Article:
Sun's 3Q09 raises doubts about Oracle's profit target

Sun's fiscal 3Q09 results raise further questions about Oracle's lofty $1.5B operating profit target for Sun in Year 1

Sun's fiscal 3Q09 revenue came in at $2.61B, down 20 percent year-to-year from $3.26B. Revenue was lower than analysts' fairly conservative $2.86B consensus for the third quarter. I suspect there were more than a few deals in the pipeline that stalled as a result of acquisition rumors. On March 18, just before the quarter end of March 29, the WSJ reported that IBM was in talks to buy Sun. It'll be interesting to see what 4Q revenues look like since the Oracle acquisition was announced at the start of Sun’s 4Q.

On a positive note, Sun's software billings were up 28 percent year-to-year. However, the growth is based off a comparison to fiscal 3Q08, during which software billings were down 9 percent while Sun's overall revenue was flat. Had software billings been flat in fiscal 3Q08, the 28 percent growth in fiscal 3Q09 would have been 19 percent growth. Even at 19 percent, this is a huge bright spot for Sun.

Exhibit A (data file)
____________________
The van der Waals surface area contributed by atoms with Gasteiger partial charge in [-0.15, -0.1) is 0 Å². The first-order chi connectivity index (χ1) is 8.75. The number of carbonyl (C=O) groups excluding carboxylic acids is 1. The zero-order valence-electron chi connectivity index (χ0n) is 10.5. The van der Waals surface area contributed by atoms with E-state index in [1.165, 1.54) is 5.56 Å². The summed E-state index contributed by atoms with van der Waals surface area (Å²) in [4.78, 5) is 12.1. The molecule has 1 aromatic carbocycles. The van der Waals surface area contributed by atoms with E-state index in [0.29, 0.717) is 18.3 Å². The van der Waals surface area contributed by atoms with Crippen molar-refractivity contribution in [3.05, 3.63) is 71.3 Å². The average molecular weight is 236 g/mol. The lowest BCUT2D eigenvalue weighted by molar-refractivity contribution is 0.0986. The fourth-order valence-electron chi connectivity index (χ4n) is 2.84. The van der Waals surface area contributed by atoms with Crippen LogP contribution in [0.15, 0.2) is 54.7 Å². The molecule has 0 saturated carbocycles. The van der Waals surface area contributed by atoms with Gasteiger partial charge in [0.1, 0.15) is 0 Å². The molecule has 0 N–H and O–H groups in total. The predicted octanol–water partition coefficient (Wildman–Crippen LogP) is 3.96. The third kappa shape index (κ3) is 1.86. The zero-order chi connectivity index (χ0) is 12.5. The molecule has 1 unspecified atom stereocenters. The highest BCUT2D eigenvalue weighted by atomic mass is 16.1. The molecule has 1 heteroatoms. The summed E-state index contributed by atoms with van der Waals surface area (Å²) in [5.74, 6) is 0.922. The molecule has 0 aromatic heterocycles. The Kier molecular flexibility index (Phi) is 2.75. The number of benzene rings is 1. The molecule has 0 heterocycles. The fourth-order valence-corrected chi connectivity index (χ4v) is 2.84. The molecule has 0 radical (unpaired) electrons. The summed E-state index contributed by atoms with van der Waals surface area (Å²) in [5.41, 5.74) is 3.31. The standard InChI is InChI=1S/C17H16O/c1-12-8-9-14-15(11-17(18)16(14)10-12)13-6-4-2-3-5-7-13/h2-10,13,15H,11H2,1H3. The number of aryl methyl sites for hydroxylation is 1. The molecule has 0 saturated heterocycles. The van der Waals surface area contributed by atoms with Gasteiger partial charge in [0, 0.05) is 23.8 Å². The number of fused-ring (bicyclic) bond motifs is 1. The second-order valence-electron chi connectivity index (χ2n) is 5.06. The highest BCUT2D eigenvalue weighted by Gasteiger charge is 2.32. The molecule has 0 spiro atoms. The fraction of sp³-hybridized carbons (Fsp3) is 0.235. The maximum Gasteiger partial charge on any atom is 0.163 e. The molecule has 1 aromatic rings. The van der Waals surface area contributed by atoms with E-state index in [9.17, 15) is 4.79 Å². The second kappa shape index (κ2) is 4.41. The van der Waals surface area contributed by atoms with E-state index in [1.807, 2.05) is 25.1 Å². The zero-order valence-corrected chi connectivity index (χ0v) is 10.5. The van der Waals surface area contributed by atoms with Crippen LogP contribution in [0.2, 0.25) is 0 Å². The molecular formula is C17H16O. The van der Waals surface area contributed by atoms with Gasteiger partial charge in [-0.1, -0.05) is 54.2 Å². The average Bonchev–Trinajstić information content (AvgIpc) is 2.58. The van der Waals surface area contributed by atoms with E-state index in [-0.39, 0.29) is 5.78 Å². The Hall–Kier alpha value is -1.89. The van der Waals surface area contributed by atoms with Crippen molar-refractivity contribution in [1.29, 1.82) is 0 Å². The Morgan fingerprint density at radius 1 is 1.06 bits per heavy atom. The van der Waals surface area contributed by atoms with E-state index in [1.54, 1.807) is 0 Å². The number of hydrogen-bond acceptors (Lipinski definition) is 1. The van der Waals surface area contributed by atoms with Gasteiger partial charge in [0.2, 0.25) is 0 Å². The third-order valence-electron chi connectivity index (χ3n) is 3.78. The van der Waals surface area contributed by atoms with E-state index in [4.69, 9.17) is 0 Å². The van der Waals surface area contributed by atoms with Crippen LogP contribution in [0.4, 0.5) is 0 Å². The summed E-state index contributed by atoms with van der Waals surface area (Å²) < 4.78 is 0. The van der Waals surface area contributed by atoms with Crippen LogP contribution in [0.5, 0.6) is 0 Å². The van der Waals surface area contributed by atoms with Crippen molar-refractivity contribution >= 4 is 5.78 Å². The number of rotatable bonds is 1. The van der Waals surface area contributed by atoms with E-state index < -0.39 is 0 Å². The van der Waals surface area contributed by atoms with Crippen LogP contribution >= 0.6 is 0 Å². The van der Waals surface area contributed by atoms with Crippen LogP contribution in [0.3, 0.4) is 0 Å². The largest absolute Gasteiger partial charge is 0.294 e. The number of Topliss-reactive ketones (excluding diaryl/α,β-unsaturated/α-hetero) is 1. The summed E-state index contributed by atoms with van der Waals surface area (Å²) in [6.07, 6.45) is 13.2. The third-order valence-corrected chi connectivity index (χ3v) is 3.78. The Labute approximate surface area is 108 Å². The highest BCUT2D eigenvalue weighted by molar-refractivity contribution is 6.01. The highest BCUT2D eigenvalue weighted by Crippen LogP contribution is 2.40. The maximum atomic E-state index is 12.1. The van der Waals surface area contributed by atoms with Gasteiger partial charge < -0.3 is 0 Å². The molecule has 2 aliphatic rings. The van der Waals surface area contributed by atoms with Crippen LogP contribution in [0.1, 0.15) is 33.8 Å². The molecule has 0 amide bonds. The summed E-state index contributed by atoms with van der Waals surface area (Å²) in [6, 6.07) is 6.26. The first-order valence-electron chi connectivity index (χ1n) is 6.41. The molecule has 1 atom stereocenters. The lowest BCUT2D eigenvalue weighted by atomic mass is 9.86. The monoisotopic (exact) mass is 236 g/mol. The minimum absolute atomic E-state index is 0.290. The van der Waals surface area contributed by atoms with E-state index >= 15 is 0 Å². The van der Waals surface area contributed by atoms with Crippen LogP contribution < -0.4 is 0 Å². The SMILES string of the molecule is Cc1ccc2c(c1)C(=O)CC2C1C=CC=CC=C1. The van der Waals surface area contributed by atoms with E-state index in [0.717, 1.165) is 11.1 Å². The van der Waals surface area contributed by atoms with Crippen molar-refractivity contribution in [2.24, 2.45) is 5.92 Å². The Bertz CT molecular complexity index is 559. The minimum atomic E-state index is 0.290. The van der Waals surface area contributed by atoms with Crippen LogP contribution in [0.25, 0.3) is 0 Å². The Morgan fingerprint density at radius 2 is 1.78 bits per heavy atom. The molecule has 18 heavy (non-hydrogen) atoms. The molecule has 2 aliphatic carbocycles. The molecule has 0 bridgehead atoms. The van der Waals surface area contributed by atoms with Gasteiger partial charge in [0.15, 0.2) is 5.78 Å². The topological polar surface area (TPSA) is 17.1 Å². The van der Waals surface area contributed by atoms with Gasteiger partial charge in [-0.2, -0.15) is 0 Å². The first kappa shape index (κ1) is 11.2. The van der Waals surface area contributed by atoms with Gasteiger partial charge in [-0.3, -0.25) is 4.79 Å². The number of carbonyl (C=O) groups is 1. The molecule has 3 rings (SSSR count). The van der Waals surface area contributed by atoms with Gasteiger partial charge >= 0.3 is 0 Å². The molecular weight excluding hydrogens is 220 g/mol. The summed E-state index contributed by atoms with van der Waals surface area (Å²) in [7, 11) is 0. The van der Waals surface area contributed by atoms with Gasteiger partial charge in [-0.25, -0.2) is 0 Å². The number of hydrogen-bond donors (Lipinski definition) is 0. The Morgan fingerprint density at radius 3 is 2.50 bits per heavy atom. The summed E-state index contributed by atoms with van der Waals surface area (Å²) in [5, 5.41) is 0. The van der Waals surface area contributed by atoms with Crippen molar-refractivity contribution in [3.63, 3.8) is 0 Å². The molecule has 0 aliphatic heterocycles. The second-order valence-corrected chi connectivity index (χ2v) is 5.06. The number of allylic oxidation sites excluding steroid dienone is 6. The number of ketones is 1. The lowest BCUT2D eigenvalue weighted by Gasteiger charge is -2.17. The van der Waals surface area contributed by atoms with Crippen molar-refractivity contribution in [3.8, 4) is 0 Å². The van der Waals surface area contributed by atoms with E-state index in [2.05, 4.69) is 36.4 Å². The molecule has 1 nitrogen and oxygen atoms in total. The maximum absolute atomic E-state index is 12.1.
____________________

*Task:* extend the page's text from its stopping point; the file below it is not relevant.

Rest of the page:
[ Get the details of Oracle's acquisition of Sun with InfoWorld's special report. | See InfoWorld's slideshow on the rise and fall of Sun ]

Sun reported an operating loss of $169M, up tenfold from a loss of $16M last year -- another strike against the $1.5B target. As a result, unlike others, I simply don't see Oracle being able to reach its $1.5B operating profit target through cost-cutting alone. Oracle must grow Sun's top line.

Top-line growth will come from generating higher revenue from current customers and attracting net new customers. With Sun's current revenue trajectory, it's difficult to see top-line growth driven significantly from customer base growth. It seems more likely that Oracle will have to raise prices, especially ongoing maintenance costs, in order to generate higher revenue from current customers. Oracle implemented this strategy with BEA license and subscription prices after the acquisition. I don't see a significant price increase flying in this economy. But if Oracle decides to go this route, it'll be a boon for competition. I'm sure they've done the math and can stand to lose X percent of customers as a result of a price increase and still generate enough revenue to make it worth their while. Say what you will about Oracle, but they don't fear tough decisions.

Do you think an Oracle price increase is inevitable?

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